Posted on 19.01.2015 by perfectsmile
The days when a dazzling white smile was the preserve of Hollywood stars and the very wealthy are long gone, since modern bleaching techniques, available either as in-office teeth whitening treatments or a version to be applied at home, can lift the brightness of a patients teeth by several shades or shift all but the most stubborn of stains. Although the details vary slightly, all of the differing treatments feature the application of a bleaching agent to the enamel of the teeth, and the fact that the treatment is now so flexible means that it can be fitted easily around people’s busy lives, with the deciding factors usually being how much of a lift the patient requires, and how quickly they would like the change to take place. The Advantages of In-Office teeth Whitening The main advantage of having your teeth whitened in the dentist’s surgery is that the treatment is much quicker than it is at home. This is because the careful monitoring of the treatment by experienced and knowledgeable professionals means that a much stronger version of the bleaching agent can be used. Any bleaching agent is, by definition, a dangerous substance, the more so the stronger it is. The extra safety offered by a surgery based environment means the positive effects will be visible almost instantly. There are several reasons why your teeth may not be as white as they once were, and in-office whitening is capable of dealing with many of them. Amongst the causes of staining which are best tackled in this manner are:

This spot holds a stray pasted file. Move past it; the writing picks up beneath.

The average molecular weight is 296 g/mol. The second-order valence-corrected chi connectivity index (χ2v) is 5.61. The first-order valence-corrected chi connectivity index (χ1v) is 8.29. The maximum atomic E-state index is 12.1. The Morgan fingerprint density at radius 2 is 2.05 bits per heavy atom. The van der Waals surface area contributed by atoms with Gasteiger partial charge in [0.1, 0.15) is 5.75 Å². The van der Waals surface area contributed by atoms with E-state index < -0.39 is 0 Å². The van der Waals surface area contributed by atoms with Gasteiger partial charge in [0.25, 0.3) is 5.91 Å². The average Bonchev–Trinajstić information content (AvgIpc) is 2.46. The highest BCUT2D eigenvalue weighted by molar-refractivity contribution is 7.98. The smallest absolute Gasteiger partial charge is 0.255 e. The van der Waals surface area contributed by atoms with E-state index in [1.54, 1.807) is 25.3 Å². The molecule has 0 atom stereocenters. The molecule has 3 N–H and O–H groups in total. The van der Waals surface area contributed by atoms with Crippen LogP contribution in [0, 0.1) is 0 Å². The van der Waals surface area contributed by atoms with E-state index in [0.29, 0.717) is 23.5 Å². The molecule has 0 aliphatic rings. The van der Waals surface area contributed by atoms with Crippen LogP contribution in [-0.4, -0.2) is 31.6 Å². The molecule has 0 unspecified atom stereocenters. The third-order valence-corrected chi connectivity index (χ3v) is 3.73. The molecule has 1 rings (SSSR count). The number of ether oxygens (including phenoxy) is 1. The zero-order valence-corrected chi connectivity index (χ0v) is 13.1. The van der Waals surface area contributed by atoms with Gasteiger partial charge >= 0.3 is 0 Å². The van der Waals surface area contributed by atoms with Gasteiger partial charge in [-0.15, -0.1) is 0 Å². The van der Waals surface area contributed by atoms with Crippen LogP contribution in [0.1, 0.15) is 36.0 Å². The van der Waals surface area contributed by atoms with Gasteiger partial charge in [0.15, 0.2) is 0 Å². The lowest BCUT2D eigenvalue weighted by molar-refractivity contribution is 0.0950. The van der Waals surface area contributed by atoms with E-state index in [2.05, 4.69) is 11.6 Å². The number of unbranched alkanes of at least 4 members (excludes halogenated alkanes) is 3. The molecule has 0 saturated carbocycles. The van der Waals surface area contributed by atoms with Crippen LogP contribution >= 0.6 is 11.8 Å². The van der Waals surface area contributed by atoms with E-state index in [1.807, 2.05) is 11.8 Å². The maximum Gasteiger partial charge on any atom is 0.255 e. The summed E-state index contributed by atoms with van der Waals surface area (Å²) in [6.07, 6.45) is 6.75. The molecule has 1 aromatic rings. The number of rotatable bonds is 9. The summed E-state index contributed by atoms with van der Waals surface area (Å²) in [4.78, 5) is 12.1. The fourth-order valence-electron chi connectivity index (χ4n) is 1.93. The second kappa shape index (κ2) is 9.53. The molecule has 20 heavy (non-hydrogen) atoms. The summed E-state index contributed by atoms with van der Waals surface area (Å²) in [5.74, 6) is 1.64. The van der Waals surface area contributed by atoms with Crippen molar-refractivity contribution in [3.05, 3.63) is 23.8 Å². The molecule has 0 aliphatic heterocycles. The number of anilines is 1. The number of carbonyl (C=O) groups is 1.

- Ageing – As you grow older, the colour of your teeth will become more grey or yellow, as part of the natural ageing process. In some cases this will be due to food or drink consumed over the years.
- Food and Drink – Certain strongly pigmented food and drink can have a staining effect upon the teeth, most notably the likes of tea, coffee, red wine and dark coloured fruit and vegetables.
- Smoking – Smoking tobacco of any kind will have a detrimental effect upon the brightness of your teeth.
Who Can Have In-Office Whitening? Whilst most patients can be offered in-office whitening, there are a few conditions which mean that it is not a suitable treatment. These conditions are as follows: